The past three weeks have been like a roller coaster. At times I had my high points when I felt as if I was on top of the world and at other times I was biting the dust. Through it all, good and bad, I had people who supported, helped, and prayed for (and with) me. This doesn’t just apply to when I’m in Haiti, I think in general we can all relate to going through life with ups and downs and people are often there to help and support us. When I first arrived in Haiti I was overwhelmed with how communal life was, Haitian society is based on an “us” point of view as opposed to the “me” mentality you often see in the States. The sufferings (or successes) of one person are that of many. This communal way of life is in my opinion one of the unique and attractive aspects of the Haitian culture and I have been especially grateful of this going through the past couple of weeks. Good and bad, I’ve always had people stand with me (Haitians and Americans alike).
On April 25th I suddenly grew ill (inability to eat, dehydration, nausea, extreme fatigue, and weight loss) and was eventually diagnosed with Giardia(an intestinal parasite) and Typhoid fever. (thus the delay in updates sorry!) During the three weeks I was sick I witnessed all these different people come together as a community for one cause, to help me get better. The Haitians were trying everything to get me better with special foods and strange medicines, while hundreds of Americans were praying up a storm and trying their best to diagnose me (thanks UB Med). It was truly inspiring to see this “international community” come together and stand with me while I was at a really low point in my trip. I was very concerned that I would have to come back to receive treatment stateside but am relieved that I have significantly improved and can continue my ministry in Haiti until late June.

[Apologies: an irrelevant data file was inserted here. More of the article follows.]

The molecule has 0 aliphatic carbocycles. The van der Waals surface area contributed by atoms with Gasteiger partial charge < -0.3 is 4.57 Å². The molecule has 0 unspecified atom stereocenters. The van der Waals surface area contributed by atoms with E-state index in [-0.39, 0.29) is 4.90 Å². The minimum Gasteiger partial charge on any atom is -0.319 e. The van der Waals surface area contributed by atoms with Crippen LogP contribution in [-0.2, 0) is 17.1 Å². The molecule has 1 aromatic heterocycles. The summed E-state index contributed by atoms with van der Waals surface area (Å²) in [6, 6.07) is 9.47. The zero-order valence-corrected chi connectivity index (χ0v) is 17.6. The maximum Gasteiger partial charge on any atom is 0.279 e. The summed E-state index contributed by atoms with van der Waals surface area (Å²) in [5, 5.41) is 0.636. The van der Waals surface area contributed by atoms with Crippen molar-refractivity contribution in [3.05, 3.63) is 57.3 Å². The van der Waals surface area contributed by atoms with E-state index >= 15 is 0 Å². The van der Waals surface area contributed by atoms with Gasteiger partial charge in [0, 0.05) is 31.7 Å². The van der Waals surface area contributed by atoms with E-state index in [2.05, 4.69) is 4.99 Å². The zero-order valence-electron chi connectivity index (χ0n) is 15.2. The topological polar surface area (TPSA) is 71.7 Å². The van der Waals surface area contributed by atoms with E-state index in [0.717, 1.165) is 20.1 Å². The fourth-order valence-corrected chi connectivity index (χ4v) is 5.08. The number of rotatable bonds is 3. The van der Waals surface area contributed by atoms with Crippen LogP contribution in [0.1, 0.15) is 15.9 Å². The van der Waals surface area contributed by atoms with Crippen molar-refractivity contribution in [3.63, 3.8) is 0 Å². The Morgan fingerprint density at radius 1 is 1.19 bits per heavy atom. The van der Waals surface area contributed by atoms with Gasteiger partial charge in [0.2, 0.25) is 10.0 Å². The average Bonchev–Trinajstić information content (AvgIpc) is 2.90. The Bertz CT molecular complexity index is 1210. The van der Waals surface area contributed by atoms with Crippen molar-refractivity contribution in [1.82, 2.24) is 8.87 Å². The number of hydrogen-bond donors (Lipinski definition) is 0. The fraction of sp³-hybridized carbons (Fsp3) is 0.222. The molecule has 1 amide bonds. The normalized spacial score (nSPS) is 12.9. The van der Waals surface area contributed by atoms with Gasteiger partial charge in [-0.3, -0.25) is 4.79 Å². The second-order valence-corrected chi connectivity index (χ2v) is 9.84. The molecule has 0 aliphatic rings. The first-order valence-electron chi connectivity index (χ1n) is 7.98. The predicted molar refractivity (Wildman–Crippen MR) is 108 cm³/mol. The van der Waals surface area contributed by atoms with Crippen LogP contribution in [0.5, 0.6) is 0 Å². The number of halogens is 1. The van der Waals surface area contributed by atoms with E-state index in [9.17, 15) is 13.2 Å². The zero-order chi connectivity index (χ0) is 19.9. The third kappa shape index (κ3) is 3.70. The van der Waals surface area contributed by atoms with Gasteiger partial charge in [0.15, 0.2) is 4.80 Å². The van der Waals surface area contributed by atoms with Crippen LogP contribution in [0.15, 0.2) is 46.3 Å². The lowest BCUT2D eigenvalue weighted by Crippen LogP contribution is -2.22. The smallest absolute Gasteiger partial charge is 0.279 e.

With every low there has been a high point during which the community helps and stands with me and are there to celebrate in our successes. I have been working on a number of projects that are only possible because students and people from the community have helped me get there and accomplish them. A few of the things I’ve been working on are as follows:
-St. Gabriel’s Girls Soccer Team
-mural of the St.Gabriel’s logo
-sponsorship forms translation and editing
-learning to do Haitian hair (still working on this)
-transforming a field into a school soccer field
-learning to balance a water bucket on my head (thanks Clara!)
I can confidently say that for every success and every downfall I have a whole community (domestic and international) standing behind me ready to help and guide me, and for that I am eternally thankful.
Thank you: to the St.Gabriel’s cooks for trying to heal me, to the motorcycle driver who took me to the clinic, to everyone in the States who prayed for me, to the few UB Med students who tried to diagnose me, to the students and Siena college ladies who helped me paint the logo, to my goddaughter for teaching me to do hair, and to the Haitian community in general for teaching me the importance of community.
“It’s absolutely inspiring to see how tight knit and unified the local community is, especially in regards to how everyone seems to know and care for one another. All of the children play in the streets of Fontaine and as a result we have grown to know and love so many of them. We have loved our first week here and can’t wait to see what the next two bring.”
-Siena College students on the community in Haiti-